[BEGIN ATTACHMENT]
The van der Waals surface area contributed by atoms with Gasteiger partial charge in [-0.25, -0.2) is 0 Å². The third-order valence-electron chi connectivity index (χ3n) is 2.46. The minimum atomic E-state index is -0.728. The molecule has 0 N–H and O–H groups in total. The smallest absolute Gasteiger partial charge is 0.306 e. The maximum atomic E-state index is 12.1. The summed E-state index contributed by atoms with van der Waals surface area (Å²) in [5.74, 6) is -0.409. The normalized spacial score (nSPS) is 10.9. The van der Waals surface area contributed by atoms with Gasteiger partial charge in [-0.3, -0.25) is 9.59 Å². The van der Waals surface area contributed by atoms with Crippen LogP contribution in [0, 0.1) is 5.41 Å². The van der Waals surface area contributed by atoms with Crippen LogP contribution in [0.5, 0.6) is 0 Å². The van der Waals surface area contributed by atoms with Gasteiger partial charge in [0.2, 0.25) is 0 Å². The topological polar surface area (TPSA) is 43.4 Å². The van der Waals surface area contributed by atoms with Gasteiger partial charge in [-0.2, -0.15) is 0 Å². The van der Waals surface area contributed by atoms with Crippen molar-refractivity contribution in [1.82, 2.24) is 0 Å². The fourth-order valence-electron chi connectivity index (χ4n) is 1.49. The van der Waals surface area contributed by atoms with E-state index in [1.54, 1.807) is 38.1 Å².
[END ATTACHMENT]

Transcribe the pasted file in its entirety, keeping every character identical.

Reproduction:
The van der Waals surface area contributed by atoms with Gasteiger partial charge in [-0.25, -0.2) is 0 Å². The third-order valence-electron chi connectivity index (χ3n) is 2.46. The minimum atomic E-state index is -0.728. The molecule has 0 N–H and O–H groups in total. The smallest absolute Gasteiger partial charge is 0.306 e. The maximum atomic E-state index is 12.1. The summed E-state index contributed by atoms with van der Waals surface area (Å²) in [5.74, 6) is -0.409. The normalized spacial score (nSPS) is 10.9. The van der Waals surface area contributed by atoms with Gasteiger partial charge in [-0.3, -0.25) is 9.59 Å². The van der Waals surface area contributed by atoms with Crippen LogP contribution in [0, 0.1) is 5.41 Å². The van der Waals surface area contributed by atoms with Crippen LogP contribution in [0.5, 0.6) is 0 Å². The van der Waals surface area contributed by atoms with Gasteiger partial charge in [0.2, 0.25) is 0 Å². The topological polar surface area (TPSA) is 43.4 Å². The van der Waals surface area contributed by atoms with Gasteiger partial charge in [-0.2, -0.15) is 0 Å². The van der Waals surface area contributed by atoms with Crippen molar-refractivity contribution in [1.82, 2.24) is 0 Å². The fourth-order valence-electron chi connectivity index (χ4n) is 1.49. The van der Waals surface area contributed by atoms with E-state index in [1.54, 1.807) is 38.1 Å².